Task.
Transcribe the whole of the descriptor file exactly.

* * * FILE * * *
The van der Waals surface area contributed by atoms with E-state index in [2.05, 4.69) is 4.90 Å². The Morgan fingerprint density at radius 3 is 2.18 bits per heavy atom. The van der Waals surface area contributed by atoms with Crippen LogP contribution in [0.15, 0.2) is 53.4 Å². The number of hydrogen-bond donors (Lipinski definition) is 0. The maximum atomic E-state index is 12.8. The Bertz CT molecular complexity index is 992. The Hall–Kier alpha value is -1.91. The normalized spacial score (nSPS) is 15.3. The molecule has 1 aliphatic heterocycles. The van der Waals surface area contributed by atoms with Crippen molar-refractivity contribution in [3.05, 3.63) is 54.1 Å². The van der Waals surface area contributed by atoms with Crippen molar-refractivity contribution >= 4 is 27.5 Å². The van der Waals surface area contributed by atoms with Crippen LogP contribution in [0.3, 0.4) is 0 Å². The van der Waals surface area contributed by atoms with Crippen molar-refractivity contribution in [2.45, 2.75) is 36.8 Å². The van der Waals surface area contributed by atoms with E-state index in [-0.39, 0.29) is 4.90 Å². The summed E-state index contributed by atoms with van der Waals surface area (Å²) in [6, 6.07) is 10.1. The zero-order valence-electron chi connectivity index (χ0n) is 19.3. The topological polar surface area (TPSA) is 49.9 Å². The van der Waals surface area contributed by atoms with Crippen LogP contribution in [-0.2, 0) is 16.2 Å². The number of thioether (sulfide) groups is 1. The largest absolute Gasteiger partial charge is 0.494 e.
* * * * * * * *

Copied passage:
The van der Waals surface area contributed by atoms with E-state index in [2.05, 4.69) is 4.90 Å². The Morgan fingerprint density at radius 3 is 2.18 bits per heavy atom. The van der Waals surface area contributed by atoms with Crippen LogP contribution in [0.15, 0.2) is 53.4 Å². The number of hydrogen-bond donors (Lipinski definition) is 0. The maximum atomic E-state index is 12.8. The Bertz CT molecular complexity index is 992. The Hall–Kier alpha value is -1.91. The normalized spacial score (nSPS) is 15.3. The molecule has 1 aliphatic heterocycles. The van der Waals surface area contributed by atoms with Crippen molar-refractivity contribution in [3.05, 3.63) is 54.1 Å². The van der Waals surface area contributed by atoms with Crippen molar-refractivity contribution >= 4 is 27.5 Å². The van der Waals surface area contributed by atoms with Crippen LogP contribution in [0.3, 0.4) is 0 Å². The van der Waals surface area contributed by atoms with Crippen molar-refractivity contribution in [2.45, 2.75) is 36.8 Å². The van der Waals surface area contributed by atoms with E-state index in [-0.39, 0.29) is 4.90 Å². The summed E-state index contributed by atoms with van der Waals surface area (Å²) in [6, 6.07) is 10.1. The zero-order valence-electron chi connectivity index (χ0n) is 19.3. The topological polar surface area (TPSA) is 49.9 Å². The van der Waals surface area contributed by atoms with Crippen LogP contribution in [-0.2, 0) is 16.2 Å². The number of thioether (sulfide) groups is 1. The largest absolute Gasteiger partial charge is 0.494 e.